Although there are no TGA approved treatments for ME/CFS or Long COVID, healthcare practitioners can do a lot to support people with these conditions. This includes helping patients with:
- Energy management: pacing and rest
- Step-wise symptom management
- Practical support
In addition to our healthcare practitioner information, the Emerge Australia webpage has a wealth of information practitioners may find helpful to share with their patients.
Energy management strategies of pacing and rest are crucial self-management strategies for ME/CFS as they minimise harm caused when patients undertake activity beyond their capacity and trigger post-exertional malaise (PEM).
The aim of pacing is to minimise or avoid triggering PEM, by keeping physical and cognitive activity within the available energy reserves, often referred to as the “energy envelope”
Pacing involves patients listening to their bodies and learning to stop before, or as soon as, they feel an increase in symptoms . This does not necessarily mean their limitations improve, but symptoms and capacity may become more predictable.
Rest is a crucial part of energy management, both to conserve energy and to aid recovery from activity. Rest needs to be restorative. Rest will look different for each individual but often requires the patient being recumbent, with eyes closed and minimal external stimulation.
Energy management and healthcare
Attending medical appointments or testing centers may exacerbate symptoms for patients with ME/CFS or Long COVID. People with ME/CFS often present well, however they will likely need rest before and after an appointment. For those with more severe symptoms, clinic visits may not be possible.
Telehealth is a valuable resource for all patients to manage their energy.
Emerge Australia has created a downloadable resource for Creating an ME/CFS accessible healthcare practice
Download the ‘Creating an ME/CFS accessible healthcare practice’ factsheet
Step-wise symptom management
ME/CFS patients and those with Long COVID typically present with a multitude of symptoms indicating a multi-system disorder.
This can be overwhelming for both the clinician and patient to work through. However, by taking a structured, step-wise approach, health professionals can work with their patient to rank their symptoms and address them one at a time, starting with the most disruptive. This can be done using the Symptom Severity and Hierarchy Profile and Sleep and Pain profile.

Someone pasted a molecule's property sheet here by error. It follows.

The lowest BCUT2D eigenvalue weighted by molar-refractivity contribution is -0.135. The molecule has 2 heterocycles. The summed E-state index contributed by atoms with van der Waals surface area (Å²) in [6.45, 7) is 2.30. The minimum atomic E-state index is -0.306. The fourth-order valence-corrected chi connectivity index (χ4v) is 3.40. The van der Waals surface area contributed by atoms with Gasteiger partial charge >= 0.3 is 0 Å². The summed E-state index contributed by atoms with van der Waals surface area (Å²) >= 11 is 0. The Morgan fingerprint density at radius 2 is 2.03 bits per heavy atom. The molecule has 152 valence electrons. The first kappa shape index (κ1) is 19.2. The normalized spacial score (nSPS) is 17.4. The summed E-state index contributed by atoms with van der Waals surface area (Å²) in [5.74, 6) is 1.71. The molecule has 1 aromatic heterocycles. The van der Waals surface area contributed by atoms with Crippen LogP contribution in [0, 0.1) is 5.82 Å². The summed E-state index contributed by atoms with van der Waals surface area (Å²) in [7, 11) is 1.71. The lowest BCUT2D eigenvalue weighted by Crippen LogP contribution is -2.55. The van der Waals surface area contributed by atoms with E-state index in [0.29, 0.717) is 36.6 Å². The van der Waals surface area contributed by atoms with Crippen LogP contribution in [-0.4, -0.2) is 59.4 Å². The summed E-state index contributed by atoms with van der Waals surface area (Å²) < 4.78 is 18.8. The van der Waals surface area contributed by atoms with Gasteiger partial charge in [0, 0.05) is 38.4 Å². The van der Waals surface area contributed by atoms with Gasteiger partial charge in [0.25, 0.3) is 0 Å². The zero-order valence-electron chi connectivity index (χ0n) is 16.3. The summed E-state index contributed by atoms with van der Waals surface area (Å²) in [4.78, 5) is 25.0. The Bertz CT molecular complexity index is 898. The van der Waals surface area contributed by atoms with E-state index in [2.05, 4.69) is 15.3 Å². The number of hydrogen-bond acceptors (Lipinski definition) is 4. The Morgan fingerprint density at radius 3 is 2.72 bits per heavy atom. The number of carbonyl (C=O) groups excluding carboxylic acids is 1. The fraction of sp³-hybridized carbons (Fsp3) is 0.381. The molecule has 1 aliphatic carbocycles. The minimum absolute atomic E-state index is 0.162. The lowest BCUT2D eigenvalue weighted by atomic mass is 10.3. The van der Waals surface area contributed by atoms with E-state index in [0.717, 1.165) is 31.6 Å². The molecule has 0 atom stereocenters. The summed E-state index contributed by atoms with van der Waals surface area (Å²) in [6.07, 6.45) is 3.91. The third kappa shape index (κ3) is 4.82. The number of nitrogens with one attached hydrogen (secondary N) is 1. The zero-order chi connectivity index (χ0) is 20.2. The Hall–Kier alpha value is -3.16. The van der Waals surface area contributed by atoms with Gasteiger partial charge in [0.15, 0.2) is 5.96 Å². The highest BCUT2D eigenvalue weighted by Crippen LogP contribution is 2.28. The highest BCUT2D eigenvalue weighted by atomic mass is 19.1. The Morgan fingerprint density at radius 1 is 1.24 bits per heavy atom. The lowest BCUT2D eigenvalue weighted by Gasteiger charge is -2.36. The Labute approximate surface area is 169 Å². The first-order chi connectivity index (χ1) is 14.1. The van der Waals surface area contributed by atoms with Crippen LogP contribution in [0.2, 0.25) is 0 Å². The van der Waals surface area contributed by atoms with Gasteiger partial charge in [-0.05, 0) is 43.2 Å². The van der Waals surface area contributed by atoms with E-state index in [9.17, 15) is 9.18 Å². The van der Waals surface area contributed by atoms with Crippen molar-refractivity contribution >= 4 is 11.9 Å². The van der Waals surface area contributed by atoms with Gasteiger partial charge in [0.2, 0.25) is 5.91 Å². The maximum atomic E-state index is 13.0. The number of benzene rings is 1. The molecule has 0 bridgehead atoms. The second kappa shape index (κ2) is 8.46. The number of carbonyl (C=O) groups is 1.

Our telehealth nurse can support patients to work through the Symptom Severity and Hierarchy Profile before discussing further with their treating doctor.
Although there are no TGA approved treatments for the underlying cause of ME/CFS, medication may help alleviate some symptoms (e.g. pain, orthostatic intolerance, insomnia). ME/CFS patients are typically sensitive to pharmaceuticals, so it is advisable to start on low doses and titrate up slowly .
It is also common for patients to use nutritional and herbal supplements. Ensure you have all medications and supplements on file and consider safety, effectiveness, and possible interactions.
Paediatric and adolescent ME/CFS
ME/CFS does occur in children and adolescents. One peak age of onset for ME/CFS is between 11-19 years of age, with a higher prevalence of girls after puberty. ME/CFS does occur in younger age groups. Health Practitioners play a key role in ensuring better outcomes for children and adolescents with ME/CFS by identifying ME/CFS early and working with the young person and their caregivers to provide:
- Early diagnosis and empathetic, informed health care.
- Assisting the young person with designing and monitoring their own management plan as developmentally appropriate. This should include pacing, rest and step-wise symptom management.
- Helping with strategies to re-engage peers and liaise with schools.
This consensus primer was published in 2017 and provides diagnosis and management advice specific for children and adolescents “Myalgic Encephalomyelitis/Chronic Fatigue Syndrome Diagnosis and Management in Young People: A Primer”
This is an open access paper that provides a summary of the current research on ME/CFS, diagnosing ME/CFS using the 2015 NAM criteria and management options Myalgic Encephalomyelitis/Chronic Fatigue Syndrome: Essentials of Diagnosis and Management. Consensus recommendations published in the Mayo Clinic Proceedings